Back before I was a beauty nerd, I owned a plum Revlon Street Wear lipstick, which seemed soooo cooool and adult goth and risqué. Now that I’ve got some fortitude for makeup shock value, dark shades are just another option, not a symbol of edginess. Lately, I’ve had my interest in dark lipstick rekindled thanks to insanely beautiful actress Shohreh Aghdashloo, who portrays Avasarala in The Expanse TV show.
NYX’s Liquid Suede line includes cool-looking darks and medium darks such as the grey Stone Fox and the purple Amethyst. Those two have achieved a semi-iconic status among Internet beauty lovers. However, I settled on the more office-friendly Vintage, a color that I would describe as “deep brown seen through a purple screen.” The name Vintage is apt: the shade brings to mind old somber houses, dried flowers, and musty antique furniture.
Some compare Vintage to 90s brown lipsticks. But I think it also fits into the mid-2010s trend for complex colors that involve brown, purple, and/or grey (thanks Auxiliary Beauty for describing this trend). Such shades are usually described using verbal contortions like “mauve-infused greige” or “antique rose mocha.” I split them into full-on zombie and sophisticated zombie, and Vintage is the latter. It definitely makes me look kind of pallid, but oh well, whatever. My Instagram name is gothleesi, and 99% of my wardrobe is black, so I’m hardly a picture of Californian wholesomeness anyway.
Here are the swatches of my complex brown-ish shades. Vintage and Kat Von D’s Lolita in particular make me go “Yeah, brown lipstick” when I catch a glimpse of myself in the mirror, but on closer look they have obvious rosy (Lolita) or plummy (Vintage) vibes to them.
Finish-wise, Vintage is not too conventional. It’s somewhat like liquid to matte lipsticks… but not matte. It seems to me that the main idea behind ultramatte liquid lipsticks is to throw all the focus on the color, without the play of light that you get with more creamy lipsticks. But in practice, the ultramattes’ dry formula accentuates all lines, complicating the canvas for the pure color. Enter the Liquid Suedes, which create a smoother surface to show off the color without being too creamy and reflective. The obvious tradeoff is that the Liquid Suedes transfer more easily than their matte cousins.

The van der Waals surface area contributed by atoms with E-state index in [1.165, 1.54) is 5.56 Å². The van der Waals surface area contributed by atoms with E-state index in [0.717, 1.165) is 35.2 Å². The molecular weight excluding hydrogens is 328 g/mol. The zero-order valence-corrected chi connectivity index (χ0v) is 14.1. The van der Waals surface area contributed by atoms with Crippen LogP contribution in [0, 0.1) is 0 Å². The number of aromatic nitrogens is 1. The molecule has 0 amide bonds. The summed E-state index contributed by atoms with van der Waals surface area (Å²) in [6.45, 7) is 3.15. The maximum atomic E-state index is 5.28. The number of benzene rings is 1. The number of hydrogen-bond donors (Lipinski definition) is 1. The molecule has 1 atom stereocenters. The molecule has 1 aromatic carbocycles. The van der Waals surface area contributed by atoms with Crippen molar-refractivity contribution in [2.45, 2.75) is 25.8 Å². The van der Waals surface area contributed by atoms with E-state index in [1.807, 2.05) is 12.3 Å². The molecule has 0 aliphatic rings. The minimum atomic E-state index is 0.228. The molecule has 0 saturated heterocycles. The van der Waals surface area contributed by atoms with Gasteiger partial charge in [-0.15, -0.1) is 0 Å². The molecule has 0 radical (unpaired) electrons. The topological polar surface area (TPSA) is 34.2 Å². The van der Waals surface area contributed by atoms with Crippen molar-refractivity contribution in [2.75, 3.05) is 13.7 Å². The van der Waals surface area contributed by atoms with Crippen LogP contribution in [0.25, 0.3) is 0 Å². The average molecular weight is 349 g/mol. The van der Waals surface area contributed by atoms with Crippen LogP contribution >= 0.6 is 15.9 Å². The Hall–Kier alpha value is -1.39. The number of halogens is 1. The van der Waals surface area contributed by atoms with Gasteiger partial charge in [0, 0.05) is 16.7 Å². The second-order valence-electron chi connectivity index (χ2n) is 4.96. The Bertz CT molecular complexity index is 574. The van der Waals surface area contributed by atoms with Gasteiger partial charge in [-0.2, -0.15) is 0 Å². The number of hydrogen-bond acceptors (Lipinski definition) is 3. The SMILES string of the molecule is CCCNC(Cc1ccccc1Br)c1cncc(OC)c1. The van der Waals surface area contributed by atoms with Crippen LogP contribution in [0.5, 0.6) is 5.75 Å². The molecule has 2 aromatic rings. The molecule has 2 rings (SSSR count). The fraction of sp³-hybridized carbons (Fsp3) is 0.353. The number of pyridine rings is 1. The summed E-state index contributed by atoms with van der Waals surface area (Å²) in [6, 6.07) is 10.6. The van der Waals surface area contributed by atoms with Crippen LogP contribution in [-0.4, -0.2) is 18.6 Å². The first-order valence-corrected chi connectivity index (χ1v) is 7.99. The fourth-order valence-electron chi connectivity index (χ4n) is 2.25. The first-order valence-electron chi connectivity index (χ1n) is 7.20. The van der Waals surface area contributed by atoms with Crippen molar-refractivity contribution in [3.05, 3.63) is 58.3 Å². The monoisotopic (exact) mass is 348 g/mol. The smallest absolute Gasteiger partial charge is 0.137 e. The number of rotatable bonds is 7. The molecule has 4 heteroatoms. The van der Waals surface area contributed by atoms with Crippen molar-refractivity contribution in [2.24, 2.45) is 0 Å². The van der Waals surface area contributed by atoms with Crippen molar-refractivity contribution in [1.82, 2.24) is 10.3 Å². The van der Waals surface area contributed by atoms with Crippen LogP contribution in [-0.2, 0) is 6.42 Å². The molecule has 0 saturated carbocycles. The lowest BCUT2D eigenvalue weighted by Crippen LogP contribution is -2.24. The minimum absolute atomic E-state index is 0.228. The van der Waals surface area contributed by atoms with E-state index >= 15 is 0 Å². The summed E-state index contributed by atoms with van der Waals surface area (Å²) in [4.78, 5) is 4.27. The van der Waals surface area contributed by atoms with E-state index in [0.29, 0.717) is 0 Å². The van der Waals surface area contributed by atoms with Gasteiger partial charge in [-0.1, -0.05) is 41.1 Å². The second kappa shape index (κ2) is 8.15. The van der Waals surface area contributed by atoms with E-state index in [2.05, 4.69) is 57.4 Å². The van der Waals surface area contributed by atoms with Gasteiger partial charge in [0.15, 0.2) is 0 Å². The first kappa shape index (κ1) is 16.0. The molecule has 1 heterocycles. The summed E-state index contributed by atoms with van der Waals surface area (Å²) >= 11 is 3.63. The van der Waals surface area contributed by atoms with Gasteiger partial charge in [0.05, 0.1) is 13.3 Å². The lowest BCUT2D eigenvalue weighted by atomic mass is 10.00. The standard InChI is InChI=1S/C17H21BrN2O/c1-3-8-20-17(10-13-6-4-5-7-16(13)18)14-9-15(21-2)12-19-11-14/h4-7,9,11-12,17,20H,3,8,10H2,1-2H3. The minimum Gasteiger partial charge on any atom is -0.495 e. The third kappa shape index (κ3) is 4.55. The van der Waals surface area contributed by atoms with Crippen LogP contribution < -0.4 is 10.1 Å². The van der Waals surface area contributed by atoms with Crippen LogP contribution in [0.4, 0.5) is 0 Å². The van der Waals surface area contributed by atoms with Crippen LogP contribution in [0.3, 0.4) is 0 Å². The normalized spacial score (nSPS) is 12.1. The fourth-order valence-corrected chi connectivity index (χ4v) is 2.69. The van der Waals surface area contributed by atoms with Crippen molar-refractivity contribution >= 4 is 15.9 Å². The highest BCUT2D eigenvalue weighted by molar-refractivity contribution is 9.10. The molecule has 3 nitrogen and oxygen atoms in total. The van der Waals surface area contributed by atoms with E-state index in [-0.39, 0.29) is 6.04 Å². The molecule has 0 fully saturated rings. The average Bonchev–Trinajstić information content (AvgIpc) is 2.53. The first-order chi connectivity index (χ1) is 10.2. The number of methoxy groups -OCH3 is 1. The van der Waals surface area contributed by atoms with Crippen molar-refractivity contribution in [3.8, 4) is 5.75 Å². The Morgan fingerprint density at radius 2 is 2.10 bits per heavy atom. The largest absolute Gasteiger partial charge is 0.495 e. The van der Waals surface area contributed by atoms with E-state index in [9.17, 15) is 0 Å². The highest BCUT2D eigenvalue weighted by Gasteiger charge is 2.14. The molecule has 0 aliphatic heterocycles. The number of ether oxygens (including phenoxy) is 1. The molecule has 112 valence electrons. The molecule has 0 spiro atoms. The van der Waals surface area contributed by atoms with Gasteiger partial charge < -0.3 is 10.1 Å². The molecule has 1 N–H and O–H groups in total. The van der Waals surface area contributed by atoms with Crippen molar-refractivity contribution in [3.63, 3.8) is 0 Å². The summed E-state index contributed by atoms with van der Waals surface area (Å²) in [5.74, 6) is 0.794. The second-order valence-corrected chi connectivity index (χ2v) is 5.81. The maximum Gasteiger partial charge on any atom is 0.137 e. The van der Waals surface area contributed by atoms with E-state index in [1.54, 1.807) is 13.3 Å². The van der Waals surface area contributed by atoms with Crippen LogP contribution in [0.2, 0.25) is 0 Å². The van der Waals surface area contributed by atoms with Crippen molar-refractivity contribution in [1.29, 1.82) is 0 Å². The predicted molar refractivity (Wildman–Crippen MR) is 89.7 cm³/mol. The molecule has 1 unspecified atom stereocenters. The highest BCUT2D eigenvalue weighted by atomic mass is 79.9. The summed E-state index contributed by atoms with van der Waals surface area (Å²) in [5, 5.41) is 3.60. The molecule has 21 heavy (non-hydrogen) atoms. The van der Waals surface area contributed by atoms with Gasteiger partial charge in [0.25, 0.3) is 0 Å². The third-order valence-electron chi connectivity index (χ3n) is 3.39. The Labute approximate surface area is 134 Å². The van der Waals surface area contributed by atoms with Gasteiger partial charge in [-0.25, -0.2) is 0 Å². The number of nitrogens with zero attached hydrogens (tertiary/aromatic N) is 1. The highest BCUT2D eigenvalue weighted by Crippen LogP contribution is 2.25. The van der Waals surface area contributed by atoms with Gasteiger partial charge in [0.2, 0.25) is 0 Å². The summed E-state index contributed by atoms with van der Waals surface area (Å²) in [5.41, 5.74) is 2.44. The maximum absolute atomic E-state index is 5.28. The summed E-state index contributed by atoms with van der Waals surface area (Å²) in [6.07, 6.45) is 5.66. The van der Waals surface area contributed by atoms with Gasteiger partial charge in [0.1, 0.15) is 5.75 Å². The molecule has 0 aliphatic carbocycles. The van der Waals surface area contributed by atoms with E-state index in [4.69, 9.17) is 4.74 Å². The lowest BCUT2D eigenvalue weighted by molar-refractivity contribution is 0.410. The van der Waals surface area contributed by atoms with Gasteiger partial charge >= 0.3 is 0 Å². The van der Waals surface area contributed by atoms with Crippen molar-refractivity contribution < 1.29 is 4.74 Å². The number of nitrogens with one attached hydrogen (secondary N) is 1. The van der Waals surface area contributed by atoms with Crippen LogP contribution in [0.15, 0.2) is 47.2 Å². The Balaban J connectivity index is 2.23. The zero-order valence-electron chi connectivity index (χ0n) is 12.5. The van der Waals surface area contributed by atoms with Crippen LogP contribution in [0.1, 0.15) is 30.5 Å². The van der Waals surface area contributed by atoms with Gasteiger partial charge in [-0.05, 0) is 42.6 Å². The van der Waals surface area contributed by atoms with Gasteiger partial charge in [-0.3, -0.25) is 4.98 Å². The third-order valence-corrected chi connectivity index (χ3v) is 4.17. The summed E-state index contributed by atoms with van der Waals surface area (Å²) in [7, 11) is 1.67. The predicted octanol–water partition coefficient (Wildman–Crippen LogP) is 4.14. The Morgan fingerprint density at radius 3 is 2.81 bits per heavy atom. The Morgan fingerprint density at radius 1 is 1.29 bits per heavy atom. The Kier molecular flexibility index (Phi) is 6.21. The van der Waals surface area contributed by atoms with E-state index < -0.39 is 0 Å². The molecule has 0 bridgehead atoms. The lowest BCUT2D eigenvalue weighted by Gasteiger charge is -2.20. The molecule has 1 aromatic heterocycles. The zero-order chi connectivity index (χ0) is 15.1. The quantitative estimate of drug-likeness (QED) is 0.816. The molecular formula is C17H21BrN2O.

The problem with the Liquid Suede formula would be familiar to anyone who has used the popular NYX Soft Matte Lip Creams. Going in, I was expecting Vintage to be viscous and gooey, à la other hypersaturated, non-matte liquid lipsticks such as OCC lip tars or ColourPop Ultra Satins. However, the Liquid Suede formula is thin. The lipstick becomes streaky the first chance it gets, and sheers out very easily, making it difficult to create a neat fade when blending out the edges with a brush. To deal with the blending issue, I would recommend coating and fluffing out the color one lip at a time, before the product dries down–the sheering out is less stark this way.
Brown or brown-ish lipsticks look so damn good with rosy eye makeup. For the look above, I used Lorac eyeshadows: Rose Gold (Pro Metal) as the main color, plus Burgundy to line the outer corners and Pink Mauve to blend (both from Pro Matte).